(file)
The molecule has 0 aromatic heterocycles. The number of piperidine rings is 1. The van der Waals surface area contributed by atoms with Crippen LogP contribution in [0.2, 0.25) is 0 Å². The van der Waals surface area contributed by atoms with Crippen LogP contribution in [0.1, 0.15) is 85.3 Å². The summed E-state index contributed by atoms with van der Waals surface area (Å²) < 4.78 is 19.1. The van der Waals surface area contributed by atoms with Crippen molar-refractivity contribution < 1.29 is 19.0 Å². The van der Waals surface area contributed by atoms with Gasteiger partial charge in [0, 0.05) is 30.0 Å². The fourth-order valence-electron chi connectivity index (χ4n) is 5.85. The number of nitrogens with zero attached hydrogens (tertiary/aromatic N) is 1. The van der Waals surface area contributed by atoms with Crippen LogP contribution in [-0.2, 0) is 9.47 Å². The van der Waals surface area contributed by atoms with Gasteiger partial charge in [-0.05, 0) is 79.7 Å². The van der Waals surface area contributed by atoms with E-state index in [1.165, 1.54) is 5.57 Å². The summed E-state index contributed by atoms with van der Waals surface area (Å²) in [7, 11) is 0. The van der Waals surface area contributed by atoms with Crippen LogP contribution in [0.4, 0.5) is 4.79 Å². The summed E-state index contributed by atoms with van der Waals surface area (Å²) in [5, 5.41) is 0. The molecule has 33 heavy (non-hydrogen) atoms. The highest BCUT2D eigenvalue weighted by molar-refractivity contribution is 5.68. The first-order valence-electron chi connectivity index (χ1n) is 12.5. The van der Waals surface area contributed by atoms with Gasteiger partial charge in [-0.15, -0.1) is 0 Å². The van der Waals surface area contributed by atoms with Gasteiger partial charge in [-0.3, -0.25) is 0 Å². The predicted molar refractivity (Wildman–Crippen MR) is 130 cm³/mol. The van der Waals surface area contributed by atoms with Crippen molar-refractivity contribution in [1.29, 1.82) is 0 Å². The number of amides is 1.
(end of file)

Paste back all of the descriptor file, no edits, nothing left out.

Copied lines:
The molecule has 0 aromatic heterocycles. The number of piperidine rings is 1. The van der Waals surface area contributed by atoms with Crippen LogP contribution in [0.2, 0.25) is 0 Å². The van der Waals surface area contributed by atoms with Crippen LogP contribution in [0.1, 0.15) is 85.3 Å². The summed E-state index contributed by atoms with van der Waals surface area (Å²) < 4.78 is 19.1. The van der Waals surface area contributed by atoms with Crippen molar-refractivity contribution < 1.29 is 19.0 Å². The van der Waals surface area contributed by atoms with Gasteiger partial charge in [0, 0.05) is 30.0 Å². The fourth-order valence-electron chi connectivity index (χ4n) is 5.85. The number of nitrogens with zero attached hydrogens (tertiary/aromatic N) is 1. The van der Waals surface area contributed by atoms with Crippen LogP contribution in [-0.2, 0) is 9.47 Å². The van der Waals surface area contributed by atoms with Gasteiger partial charge in [-0.05, 0) is 79.7 Å². The van der Waals surface area contributed by atoms with E-state index in [1.165, 1.54) is 5.57 Å². The summed E-state index contributed by atoms with van der Waals surface area (Å²) in [7, 11) is 0. The van der Waals surface area contributed by atoms with Crippen LogP contribution in [0.4, 0.5) is 4.79 Å². The summed E-state index contributed by atoms with van der Waals surface area (Å²) in [5, 5.41) is 0. The molecule has 33 heavy (non-hydrogen) atoms. The highest BCUT2D eigenvalue weighted by molar-refractivity contribution is 5.68. The first-order valence-electron chi connectivity index (χ1n) is 12.5. The van der Waals surface area contributed by atoms with Gasteiger partial charge in [-0.15, -0.1) is 0 Å². The van der Waals surface area contributed by atoms with Gasteiger partial charge in [-0.3, -0.25) is 0 Å². The predicted molar refractivity (Wildman–Crippen MR) is 130 cm³/mol. The van der Waals surface area contributed by atoms with Crippen molar-refractivity contribution in [1.29, 1.82) is 0 Å². The number of amides is 1.